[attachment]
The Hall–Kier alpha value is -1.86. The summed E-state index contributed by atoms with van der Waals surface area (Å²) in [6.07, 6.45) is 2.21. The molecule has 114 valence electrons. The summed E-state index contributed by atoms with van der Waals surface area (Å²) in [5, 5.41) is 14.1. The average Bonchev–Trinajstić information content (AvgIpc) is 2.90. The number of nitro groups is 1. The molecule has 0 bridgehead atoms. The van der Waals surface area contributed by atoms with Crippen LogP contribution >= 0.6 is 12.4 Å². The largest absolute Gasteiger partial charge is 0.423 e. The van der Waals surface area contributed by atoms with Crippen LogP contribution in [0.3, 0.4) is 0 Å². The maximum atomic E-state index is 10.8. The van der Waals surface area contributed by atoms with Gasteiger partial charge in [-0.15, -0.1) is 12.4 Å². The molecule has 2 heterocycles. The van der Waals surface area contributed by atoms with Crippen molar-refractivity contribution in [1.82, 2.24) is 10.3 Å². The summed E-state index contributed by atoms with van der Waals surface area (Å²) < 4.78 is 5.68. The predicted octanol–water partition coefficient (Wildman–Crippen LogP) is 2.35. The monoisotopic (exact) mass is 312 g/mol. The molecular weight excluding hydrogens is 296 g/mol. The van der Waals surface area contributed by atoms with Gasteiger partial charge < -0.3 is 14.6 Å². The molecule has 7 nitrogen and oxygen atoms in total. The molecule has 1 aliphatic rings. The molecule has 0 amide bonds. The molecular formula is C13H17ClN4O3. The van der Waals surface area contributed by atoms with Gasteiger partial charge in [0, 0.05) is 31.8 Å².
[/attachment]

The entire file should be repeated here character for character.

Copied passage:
The Hall–Kier alpha value is -1.86. The summed E-state index contributed by atoms with van der Waals surface area (Å²) in [6.07, 6.45) is 2.21. The molecule has 114 valence electrons. The summed E-state index contributed by atoms with van der Waals surface area (Å²) in [5, 5.41) is 14.1. The average Bonchev–Trinajstić information content (AvgIpc) is 2.90. The number of nitro groups is 1. The molecule has 0 bridgehead atoms. The van der Waals surface area contributed by atoms with Crippen LogP contribution >= 0.6 is 12.4 Å². The largest absolute Gasteiger partial charge is 0.423 e. The van der Waals surface area contributed by atoms with Crippen LogP contribution in [0.3, 0.4) is 0 Å². The maximum atomic E-state index is 10.8. The van der Waals surface area contributed by atoms with Gasteiger partial charge in [-0.15, -0.1) is 12.4 Å². The molecule has 2 heterocycles. The van der Waals surface area contributed by atoms with Crippen molar-refractivity contribution in [1.82, 2.24) is 10.3 Å². The summed E-state index contributed by atoms with van der Waals surface area (Å²) < 4.78 is 5.68. The predicted octanol–water partition coefficient (Wildman–Crippen LogP) is 2.35. The monoisotopic (exact) mass is 312 g/mol. The molecular weight excluding hydrogens is 296 g/mol. The van der Waals surface area contributed by atoms with Gasteiger partial charge < -0.3 is 14.6 Å². The molecule has 7 nitrogen and oxygen atoms in total. The molecule has 1 aliphatic rings. The molecule has 0 amide bonds. The molecular formula is C13H17ClN4O3. The van der Waals surface area contributed by atoms with Gasteiger partial charge in [0, 0.05) is 31.8 Å².